Coming-of-age first novel of a crucial two weeks in the summer of 1950, when Vinny Vesta, teenage street punk from Manhattan’s Hell’s Kitchen, finds the buddy—and the girl—of his dreams as he becomes a pawn in a crime family war.
One August night, Vinny is sleeping on the fire escape of his parents’ tenement and looks across the alley to see a youth reading a book by a flashlight. It’s Sidney Butcher, an Orthodox Jew whose health keeps him from attending school. The two improbably hit it off: Sidney recommends Machiavelli and The Great Gatsby, while Vinny protects Sidney from bullying punks. Not long after, Vinny’s father, a lieutenant in the Mangano family, gives his son tickets to see Tony Bennett at the Copacabana. Backstage, Vinny literally bumps into Terry Dvorak, one of the hatcheck girls, who drops her cigarette lighter. In a fit of Brando-esque bravado, Vinny finds it, gets her address from the club manager, knocks on her door and spends the next hour in bed. The sex is good—until Vinny quickly learns he’ll never be Terry’s one and only. Alas, Vinny could have let rest of the summer wind down, but he and his gang have to steal some sable pelts. They don’t snag enough, and Luciano family lieutenant Gee-Gee Patrone orders Vinny to raid a warehouse controlled by a rival lieutenant. Unbeknownst to Vinny, the raid will start a complicated mob war as the Vito Genovese will try control of Luciano family. Influenced more by Billy Bathgate than by The Godfather, author Vincent, a vice chairman and executive producer for Aaron Spelling, mixes real and fictional characters, lingering nostalgically over the chinos, T-shirts, Sabrett’s and other sights and sounds of bebop Manhattan. He also contrasts Vinny’s virile life as a mobster manqué with Sidney’s ethereal, redeeming world of books.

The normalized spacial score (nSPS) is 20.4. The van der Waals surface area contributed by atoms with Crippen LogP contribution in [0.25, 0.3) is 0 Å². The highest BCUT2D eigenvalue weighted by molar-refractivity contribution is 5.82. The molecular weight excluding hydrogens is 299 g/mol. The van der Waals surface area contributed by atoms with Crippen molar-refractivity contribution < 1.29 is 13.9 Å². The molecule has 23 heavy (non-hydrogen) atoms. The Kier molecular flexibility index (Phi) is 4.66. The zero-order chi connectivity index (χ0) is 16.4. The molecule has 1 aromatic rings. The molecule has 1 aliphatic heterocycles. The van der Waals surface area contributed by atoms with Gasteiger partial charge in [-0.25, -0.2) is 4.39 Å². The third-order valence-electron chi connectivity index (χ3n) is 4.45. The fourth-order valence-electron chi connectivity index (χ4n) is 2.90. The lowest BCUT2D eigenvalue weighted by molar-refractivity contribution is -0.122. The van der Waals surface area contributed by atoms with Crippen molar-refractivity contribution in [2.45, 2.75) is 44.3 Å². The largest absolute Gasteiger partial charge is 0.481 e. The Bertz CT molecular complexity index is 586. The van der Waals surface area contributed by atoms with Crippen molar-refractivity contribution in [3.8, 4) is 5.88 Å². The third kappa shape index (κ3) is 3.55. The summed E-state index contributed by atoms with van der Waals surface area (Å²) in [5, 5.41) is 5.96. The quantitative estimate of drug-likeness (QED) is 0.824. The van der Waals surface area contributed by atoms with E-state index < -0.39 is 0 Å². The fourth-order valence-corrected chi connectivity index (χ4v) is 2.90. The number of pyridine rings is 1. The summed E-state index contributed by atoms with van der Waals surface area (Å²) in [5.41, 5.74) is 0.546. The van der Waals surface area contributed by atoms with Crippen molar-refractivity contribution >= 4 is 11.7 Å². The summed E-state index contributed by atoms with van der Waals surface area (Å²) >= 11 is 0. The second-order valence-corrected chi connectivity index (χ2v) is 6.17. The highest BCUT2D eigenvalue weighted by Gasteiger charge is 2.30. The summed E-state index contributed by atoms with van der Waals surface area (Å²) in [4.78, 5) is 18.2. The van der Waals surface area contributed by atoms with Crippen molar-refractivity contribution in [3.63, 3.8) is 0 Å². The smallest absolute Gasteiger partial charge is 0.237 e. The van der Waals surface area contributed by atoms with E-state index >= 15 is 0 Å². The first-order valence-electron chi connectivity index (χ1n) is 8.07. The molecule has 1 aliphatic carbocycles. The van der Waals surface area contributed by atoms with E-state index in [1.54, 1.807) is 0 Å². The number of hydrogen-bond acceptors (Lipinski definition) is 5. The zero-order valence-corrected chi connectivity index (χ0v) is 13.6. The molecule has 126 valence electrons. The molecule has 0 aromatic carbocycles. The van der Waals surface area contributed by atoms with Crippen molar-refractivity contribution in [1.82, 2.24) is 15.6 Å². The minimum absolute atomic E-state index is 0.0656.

Sweet, affectionate, and bloody: a glance backward to a well-spent youth.